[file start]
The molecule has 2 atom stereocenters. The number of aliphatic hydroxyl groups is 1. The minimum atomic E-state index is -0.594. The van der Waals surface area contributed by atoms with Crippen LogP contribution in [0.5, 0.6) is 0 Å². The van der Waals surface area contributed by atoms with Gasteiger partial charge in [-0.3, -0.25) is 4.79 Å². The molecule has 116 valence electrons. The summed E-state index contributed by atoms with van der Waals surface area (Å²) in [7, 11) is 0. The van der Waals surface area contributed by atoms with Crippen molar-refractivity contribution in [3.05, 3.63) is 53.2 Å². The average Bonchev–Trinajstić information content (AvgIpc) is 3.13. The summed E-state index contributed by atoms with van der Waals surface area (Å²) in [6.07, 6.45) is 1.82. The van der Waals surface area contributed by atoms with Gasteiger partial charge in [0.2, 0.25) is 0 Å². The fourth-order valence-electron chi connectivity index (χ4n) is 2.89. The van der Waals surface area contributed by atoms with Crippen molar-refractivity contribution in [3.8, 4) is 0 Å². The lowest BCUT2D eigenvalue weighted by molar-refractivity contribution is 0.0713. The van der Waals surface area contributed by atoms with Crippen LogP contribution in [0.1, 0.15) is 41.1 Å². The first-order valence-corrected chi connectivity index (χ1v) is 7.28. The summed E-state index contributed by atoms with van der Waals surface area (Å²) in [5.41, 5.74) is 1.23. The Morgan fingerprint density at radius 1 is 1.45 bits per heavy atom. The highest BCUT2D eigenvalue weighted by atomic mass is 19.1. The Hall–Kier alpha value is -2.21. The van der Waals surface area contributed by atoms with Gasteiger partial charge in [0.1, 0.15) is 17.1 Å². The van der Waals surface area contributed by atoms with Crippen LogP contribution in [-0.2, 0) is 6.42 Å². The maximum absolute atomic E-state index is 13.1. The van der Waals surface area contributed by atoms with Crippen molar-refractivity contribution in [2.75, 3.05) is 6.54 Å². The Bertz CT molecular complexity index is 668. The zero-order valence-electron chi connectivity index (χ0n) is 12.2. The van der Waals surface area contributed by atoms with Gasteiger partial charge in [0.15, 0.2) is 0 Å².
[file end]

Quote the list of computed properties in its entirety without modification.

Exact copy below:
The molecule has 2 atom stereocenters. The number of aliphatic hydroxyl groups is 1. The minimum atomic E-state index is -0.594. The van der Waals surface area contributed by atoms with Crippen LogP contribution in [0.5, 0.6) is 0 Å². The van der Waals surface area contributed by atoms with Gasteiger partial charge in [-0.3, -0.25) is 4.79 Å². The molecule has 116 valence electrons. The summed E-state index contributed by atoms with van der Waals surface area (Å²) in [7, 11) is 0. The van der Waals surface area contributed by atoms with Crippen molar-refractivity contribution in [3.05, 3.63) is 53.2 Å². The average Bonchev–Trinajstić information content (AvgIpc) is 3.13. The summed E-state index contributed by atoms with van der Waals surface area (Å²) in [6.07, 6.45) is 1.82. The van der Waals surface area contributed by atoms with Gasteiger partial charge in [0.2, 0.25) is 0 Å². The fourth-order valence-electron chi connectivity index (χ4n) is 2.89. The van der Waals surface area contributed by atoms with Crippen molar-refractivity contribution in [3.8, 4) is 0 Å². The lowest BCUT2D eigenvalue weighted by molar-refractivity contribution is 0.0713. The van der Waals surface area contributed by atoms with Crippen LogP contribution in [0.1, 0.15) is 41.1 Å². The first-order valence-corrected chi connectivity index (χ1v) is 7.28. The summed E-state index contributed by atoms with van der Waals surface area (Å²) in [5.41, 5.74) is 1.23. The Morgan fingerprint density at radius 1 is 1.45 bits per heavy atom. The highest BCUT2D eigenvalue weighted by atomic mass is 19.1. The Hall–Kier alpha value is -2.21. The van der Waals surface area contributed by atoms with Gasteiger partial charge in [0.1, 0.15) is 17.1 Å². The van der Waals surface area contributed by atoms with Crippen LogP contribution in [-0.2, 0) is 6.42 Å². The maximum absolute atomic E-state index is 13.1. The van der Waals surface area contributed by atoms with Crippen molar-refractivity contribution in [2.75, 3.05) is 6.54 Å². The Bertz CT molecular complexity index is 668. The zero-order valence-electron chi connectivity index (χ0n) is 12.2. The van der Waals surface area contributed by atoms with Gasteiger partial charge in [0.15, 0.2) is 0 Å².